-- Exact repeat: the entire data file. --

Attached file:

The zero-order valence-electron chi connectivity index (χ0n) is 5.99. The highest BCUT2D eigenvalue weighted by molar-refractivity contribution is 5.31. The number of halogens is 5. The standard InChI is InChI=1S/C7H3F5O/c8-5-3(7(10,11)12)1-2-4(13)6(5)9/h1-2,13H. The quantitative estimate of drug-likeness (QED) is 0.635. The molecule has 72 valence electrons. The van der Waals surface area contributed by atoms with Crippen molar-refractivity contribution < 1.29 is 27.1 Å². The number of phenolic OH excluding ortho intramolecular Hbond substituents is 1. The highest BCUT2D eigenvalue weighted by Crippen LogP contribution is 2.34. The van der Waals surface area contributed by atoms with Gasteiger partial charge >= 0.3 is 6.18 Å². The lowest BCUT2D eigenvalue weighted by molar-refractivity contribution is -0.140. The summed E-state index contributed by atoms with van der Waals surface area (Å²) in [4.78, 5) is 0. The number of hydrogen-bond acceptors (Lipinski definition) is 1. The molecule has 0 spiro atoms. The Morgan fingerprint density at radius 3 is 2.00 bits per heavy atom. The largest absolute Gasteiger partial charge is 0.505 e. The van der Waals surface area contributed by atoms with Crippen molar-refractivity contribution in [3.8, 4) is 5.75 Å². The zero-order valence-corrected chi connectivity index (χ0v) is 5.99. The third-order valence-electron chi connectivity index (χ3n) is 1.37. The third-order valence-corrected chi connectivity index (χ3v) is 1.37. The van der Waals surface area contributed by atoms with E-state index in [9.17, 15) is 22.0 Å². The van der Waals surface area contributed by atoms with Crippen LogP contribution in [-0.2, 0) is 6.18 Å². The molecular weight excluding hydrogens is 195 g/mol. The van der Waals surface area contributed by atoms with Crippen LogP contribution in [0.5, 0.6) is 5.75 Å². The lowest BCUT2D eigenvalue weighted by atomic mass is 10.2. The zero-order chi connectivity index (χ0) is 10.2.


The zero-order valence-electron chi connectivity index (χ0n) is 5.99. The highest BCUT2D eigenvalue weighted by molar-refractivity contribution is 5.31. The number of halogens is 5. The standard InChI is InChI=1S/C7H3F5O/c8-5-3(7(10,11)12)1-2-4(13)6(5)9/h1-2,13H. The quantitative estimate of drug-likeness (QED) is 0.635. The molecule has 72 valence electrons. The van der Waals surface area contributed by atoms with Crippen molar-refractivity contribution < 1.29 is 27.1 Å². The number of phenolic OH excluding ortho intramolecular Hbond substituents is 1. The highest BCUT2D eigenvalue weighted by Crippen LogP contribution is 2.34. The van der Waals surface area contributed by atoms with Gasteiger partial charge >= 0.3 is 6.18 Å². The lowest BCUT2D eigenvalue weighted by molar-refractivity contribution is -0.140. The summed E-state index contributed by atoms with van der Waals surface area (Å²) in [4.78, 5) is 0. The number of hydrogen-bond acceptors (Lipinski definition) is 1. The molecule has 0 spiro atoms. The Morgan fingerprint density at radius 3 is 2.00 bits per heavy atom. The largest absolute Gasteiger partial charge is 0.505 e. The van der Waals surface area contributed by atoms with Crippen molar-refractivity contribution in [3.8, 4) is 5.75 Å². The zero-order valence-corrected chi connectivity index (χ0v) is 5.99. The third-order valence-electron chi connectivity index (χ3n) is 1.37. The third-order valence-corrected chi connectivity index (χ3v) is 1.37. The van der Waals surface area contributed by atoms with E-state index in [9.17, 15) is 22.0 Å². The van der Waals surface area contributed by atoms with Crippen LogP contribution in [-0.2, 0) is 6.18 Å². The molecular weight excluding hydrogens is 195 g/mol. The van der Waals surface area contributed by atoms with Crippen LogP contribution in [0.5, 0.6) is 5.75 Å². The lowest BCUT2D eigenvalue weighted by atomic mass is 10.2. The zero-order chi connectivity index (χ0) is 10.2.